John the Baptist Will Be Good For Tourism

Archaeologists in Bulgaria claim they have found remains of John the Baptist while excavating the site of a 5th century monastery on the Black Sea island of Sveti Ivan.
. . .
Further tests on the fragments are due to be carried out. But Popkonstantinov is convinced the relics belong to John the Baptist because of a Greek inscription on the reliquary referring to June 24, the date when Christians celebrate John the Baptist’s birth, according to the website of the Bulgarian Orthodox Church. [CNN}

I couldn’t be more convinced if the inscription actually had John’s name on it in Greek. Exactly what tests would be supportive of these remains being fragments of John the Baptist’s skeleton? None that I can think of. The reliquary in which the relics are preserved apparently dates to the 5th century CE. There’s even a story of how old John’s fragments came to be in the reliquary. Constantine gave them to the monastery.
And as the article says, several places, including the Topkapi Palace museum in Istanbul, have relics of John the Baptist. According to Wikipedia, his arm and part of his skull are in Istanbul; an(other?) arm and a skull fragment are in the Monastery of Saint Macarius the Great in Scetes, Egypt; his right hand is in the Serbian Orthodox Cetinje monastery in Montenegro but apparently also in Romanian skete of the Forerunner on Mount Athos; Another part of his skull is in the Gandzasar Monastery’s Cathedral of St. John the Baptist in Nagorno Karabakh. One can visit part of one of his hands in the Armenian Apostolic Church, “St. John’s” at Chinsurah, West Bengal, India. Other bits and pieces, now lost, were once scattered around here and there. And for now, you can visit fragments of his skull, his hand and a tooth in Bulgaria.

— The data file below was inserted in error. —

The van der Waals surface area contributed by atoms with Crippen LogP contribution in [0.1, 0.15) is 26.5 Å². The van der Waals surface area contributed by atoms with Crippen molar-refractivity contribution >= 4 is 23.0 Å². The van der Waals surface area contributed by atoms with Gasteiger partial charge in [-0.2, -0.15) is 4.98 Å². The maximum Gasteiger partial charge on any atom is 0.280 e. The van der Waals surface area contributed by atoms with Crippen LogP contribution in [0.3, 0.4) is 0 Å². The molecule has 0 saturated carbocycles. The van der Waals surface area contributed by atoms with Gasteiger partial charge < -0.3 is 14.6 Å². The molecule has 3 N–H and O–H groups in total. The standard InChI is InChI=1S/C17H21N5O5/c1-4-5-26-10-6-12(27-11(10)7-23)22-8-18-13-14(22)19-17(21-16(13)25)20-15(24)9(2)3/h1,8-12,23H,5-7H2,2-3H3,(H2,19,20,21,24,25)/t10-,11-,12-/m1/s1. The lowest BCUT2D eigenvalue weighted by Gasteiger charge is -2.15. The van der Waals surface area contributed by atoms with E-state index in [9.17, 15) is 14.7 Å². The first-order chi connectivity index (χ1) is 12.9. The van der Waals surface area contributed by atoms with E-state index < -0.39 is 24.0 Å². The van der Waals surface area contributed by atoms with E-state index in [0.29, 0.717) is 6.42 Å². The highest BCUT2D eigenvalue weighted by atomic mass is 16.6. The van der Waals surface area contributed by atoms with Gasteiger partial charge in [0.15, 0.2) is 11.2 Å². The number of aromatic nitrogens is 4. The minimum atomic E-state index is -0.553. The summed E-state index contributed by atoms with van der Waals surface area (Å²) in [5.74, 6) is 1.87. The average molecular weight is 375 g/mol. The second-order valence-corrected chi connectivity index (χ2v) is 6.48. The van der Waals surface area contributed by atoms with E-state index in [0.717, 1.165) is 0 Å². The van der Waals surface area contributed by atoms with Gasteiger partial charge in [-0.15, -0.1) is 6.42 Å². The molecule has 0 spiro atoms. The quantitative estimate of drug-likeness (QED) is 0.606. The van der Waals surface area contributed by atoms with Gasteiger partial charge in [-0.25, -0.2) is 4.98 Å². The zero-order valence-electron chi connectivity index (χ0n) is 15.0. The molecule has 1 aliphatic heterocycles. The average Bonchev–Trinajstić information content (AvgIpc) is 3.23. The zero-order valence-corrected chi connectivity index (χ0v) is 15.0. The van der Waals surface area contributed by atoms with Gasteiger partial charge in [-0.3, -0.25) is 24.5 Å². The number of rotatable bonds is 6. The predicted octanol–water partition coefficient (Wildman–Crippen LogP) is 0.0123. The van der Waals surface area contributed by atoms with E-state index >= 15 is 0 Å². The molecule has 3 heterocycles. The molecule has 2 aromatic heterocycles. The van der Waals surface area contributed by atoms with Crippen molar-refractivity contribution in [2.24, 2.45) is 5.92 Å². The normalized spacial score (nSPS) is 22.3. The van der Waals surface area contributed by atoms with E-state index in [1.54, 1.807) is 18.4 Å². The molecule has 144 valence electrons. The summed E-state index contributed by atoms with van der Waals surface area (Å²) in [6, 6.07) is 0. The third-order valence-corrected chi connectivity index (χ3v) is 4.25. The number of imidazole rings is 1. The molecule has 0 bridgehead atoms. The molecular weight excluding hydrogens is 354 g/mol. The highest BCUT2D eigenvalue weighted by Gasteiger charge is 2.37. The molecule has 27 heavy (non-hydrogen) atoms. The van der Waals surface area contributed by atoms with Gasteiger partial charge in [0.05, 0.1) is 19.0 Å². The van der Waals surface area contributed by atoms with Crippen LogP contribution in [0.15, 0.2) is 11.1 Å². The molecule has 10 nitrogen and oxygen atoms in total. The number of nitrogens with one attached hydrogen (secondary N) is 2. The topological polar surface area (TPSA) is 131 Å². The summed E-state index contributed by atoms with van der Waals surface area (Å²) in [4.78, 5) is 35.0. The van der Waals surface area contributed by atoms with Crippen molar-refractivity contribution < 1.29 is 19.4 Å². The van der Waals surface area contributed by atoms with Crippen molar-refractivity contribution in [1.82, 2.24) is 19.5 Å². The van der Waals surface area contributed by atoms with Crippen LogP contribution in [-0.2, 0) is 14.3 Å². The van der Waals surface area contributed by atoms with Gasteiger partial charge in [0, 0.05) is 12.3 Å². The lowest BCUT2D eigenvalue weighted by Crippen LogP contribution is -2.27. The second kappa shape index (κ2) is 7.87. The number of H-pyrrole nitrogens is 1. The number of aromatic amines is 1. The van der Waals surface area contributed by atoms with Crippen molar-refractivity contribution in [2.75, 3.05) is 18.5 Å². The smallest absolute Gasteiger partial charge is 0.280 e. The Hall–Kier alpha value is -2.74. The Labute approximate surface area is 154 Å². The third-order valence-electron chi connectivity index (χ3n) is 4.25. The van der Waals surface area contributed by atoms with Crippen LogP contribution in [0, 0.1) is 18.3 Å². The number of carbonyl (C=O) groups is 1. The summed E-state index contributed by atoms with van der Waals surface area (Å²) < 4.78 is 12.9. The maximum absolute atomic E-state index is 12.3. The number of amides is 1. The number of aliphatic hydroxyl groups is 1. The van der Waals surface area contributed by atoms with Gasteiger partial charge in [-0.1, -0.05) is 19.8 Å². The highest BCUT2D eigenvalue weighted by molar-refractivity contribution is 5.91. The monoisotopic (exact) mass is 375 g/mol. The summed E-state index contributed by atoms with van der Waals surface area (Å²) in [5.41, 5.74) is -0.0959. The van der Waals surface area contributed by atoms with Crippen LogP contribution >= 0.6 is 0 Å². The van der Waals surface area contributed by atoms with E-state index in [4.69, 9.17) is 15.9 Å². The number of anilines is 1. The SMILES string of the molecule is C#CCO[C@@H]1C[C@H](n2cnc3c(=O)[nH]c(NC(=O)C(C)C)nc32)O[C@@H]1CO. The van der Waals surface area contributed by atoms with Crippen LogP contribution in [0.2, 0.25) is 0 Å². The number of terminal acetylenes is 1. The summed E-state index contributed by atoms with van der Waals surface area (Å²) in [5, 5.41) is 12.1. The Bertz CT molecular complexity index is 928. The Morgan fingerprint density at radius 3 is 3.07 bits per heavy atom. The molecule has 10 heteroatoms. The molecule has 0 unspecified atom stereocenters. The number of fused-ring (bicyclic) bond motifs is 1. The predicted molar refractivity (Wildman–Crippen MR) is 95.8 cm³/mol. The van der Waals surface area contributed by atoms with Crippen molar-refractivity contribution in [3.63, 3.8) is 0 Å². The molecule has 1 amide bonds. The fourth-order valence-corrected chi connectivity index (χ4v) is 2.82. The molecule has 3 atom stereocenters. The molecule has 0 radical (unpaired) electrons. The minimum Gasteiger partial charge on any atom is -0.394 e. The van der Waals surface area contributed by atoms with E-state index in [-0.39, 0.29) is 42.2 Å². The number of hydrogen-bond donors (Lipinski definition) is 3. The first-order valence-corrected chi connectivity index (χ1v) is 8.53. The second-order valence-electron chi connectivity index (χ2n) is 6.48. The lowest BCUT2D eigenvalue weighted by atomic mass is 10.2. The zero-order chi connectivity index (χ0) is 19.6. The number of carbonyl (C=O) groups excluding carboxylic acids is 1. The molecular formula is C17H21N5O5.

I am reminded of the opening lines of the Canterbury Tales

When the sweet showers of April have pierced to the root the dryness of March and bathed every vein in moisture by which strength are the flowers brought forth; when Zephyr also with his sweet breath has given spirit to the tender new shoots in the grove and field, and the young sun has run half his course through Aries the Ram, and little birds make melody and sleep all night with an open eye, so nature pricks them in their hearts; then people long to go on pilgrimages to renowned shrines in various distant lands, and palmers to seek foreign shores.

“When the sweet showers of April have pierced to the root the dryness of March,” why not go to visit fragments of John the Baptist in Bulgaria.

3 thoughts on “John the Baptist Will Be Good For Tourism”

  1. Aydin the expanation apparenty was that one was the sku of the Baptist as a young man.
    Sorry I seem to have ost the etter , ike between k and m
    Some Dutch friends te me his name is “Jan de Doper”, but they coud be ying

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